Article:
Of the more than 6,000 languages in the world, 3,000 are in danger of extinction. Sadly there are several languages in Europe whose very existence is threatened. Occitan, a language spoken in a few pockets of southern France and heir to a rich literary tradition, is one of them. In this documentary we show how France’s government is doing its utmost to kill the language: outlawing its use in government offices, preventing its use in schools, ridiculing those who speak it and making French a job requirement. This policy has taken Occitan from a living language to the brink of oblivion in just three generations. Occitanie has never been an independent country and France has never given it the status of administrative region. It occupies one third of France, but only 3 million of the 14 million people living there speak the language. It also stretches into 12 Alpine valleys of Italy’s Piedmont region, with a population of 180,000. Occitan was once the leading European language in poetic literature, the language of the troubadours. But eight centuries later, it has virtually succumbed before the onslaught of French.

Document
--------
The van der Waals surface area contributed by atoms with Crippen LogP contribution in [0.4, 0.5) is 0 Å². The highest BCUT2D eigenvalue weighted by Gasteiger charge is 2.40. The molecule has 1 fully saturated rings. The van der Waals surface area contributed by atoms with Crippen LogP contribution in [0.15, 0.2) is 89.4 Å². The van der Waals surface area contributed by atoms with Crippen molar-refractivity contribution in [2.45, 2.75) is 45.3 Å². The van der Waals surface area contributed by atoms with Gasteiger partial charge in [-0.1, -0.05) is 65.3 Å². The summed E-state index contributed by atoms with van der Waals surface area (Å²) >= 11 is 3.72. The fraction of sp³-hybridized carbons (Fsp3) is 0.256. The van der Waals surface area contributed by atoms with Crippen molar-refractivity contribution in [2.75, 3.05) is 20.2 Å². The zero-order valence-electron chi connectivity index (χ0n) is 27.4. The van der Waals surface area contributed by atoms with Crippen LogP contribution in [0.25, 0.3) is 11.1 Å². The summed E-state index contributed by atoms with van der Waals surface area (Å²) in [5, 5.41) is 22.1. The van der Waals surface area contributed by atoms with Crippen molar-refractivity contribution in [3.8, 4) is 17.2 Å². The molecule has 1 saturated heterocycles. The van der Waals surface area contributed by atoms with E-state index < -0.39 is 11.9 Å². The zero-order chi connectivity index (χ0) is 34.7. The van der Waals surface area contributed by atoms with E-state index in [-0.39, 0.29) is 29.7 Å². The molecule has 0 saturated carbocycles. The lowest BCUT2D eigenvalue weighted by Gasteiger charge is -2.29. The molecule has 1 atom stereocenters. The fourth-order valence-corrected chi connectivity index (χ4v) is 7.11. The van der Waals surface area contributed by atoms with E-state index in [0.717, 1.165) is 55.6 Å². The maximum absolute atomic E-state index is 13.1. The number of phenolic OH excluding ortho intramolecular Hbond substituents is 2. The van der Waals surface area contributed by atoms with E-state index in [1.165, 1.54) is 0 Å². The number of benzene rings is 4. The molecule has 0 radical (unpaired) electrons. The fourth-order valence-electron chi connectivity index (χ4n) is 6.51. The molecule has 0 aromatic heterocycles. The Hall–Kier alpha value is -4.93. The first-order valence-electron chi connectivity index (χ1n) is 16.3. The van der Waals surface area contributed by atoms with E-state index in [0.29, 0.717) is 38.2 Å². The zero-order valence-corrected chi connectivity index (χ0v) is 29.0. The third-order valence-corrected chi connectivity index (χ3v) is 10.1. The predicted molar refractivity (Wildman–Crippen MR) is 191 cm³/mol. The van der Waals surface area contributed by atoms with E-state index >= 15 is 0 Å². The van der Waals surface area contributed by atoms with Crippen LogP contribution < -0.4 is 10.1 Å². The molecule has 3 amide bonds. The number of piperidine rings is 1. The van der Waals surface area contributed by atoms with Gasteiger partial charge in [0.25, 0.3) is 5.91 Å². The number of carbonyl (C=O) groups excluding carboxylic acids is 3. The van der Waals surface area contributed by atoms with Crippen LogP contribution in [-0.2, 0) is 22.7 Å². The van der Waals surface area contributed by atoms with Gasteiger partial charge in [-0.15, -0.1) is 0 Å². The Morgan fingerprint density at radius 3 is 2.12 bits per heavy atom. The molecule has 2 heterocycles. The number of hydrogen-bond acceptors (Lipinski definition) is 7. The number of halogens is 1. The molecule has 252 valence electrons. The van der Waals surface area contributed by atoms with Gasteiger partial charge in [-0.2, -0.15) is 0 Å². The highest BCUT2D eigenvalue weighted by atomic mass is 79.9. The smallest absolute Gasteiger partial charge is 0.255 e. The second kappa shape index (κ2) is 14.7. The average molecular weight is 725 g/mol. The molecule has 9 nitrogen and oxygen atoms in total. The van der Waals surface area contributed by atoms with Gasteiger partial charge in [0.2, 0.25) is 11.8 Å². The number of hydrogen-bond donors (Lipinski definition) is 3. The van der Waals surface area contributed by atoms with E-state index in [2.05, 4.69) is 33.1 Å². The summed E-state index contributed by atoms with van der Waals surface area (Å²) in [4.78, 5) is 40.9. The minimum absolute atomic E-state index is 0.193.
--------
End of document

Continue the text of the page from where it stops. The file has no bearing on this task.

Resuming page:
Today, however, there is a fledgling movement which aims to reverse this decline. It can be seen in universities, in schools, in the arts, in the determination of young people to use the language of their grandparents, in the creation of Occitan media and especially in music. This film is a portrait of a linguistic minority’s fight for survival. The question put forth in this report is: will the United State of Europe finally become a reality or will there be a rise in the unification of cross-border regions based on cultural and linguistic ties? Will non-official languages tend to die out or in a Europe rich in diversity will people from Alicante to Turin and from the Balearic Islands to Bordeaux communicate in the same tongue?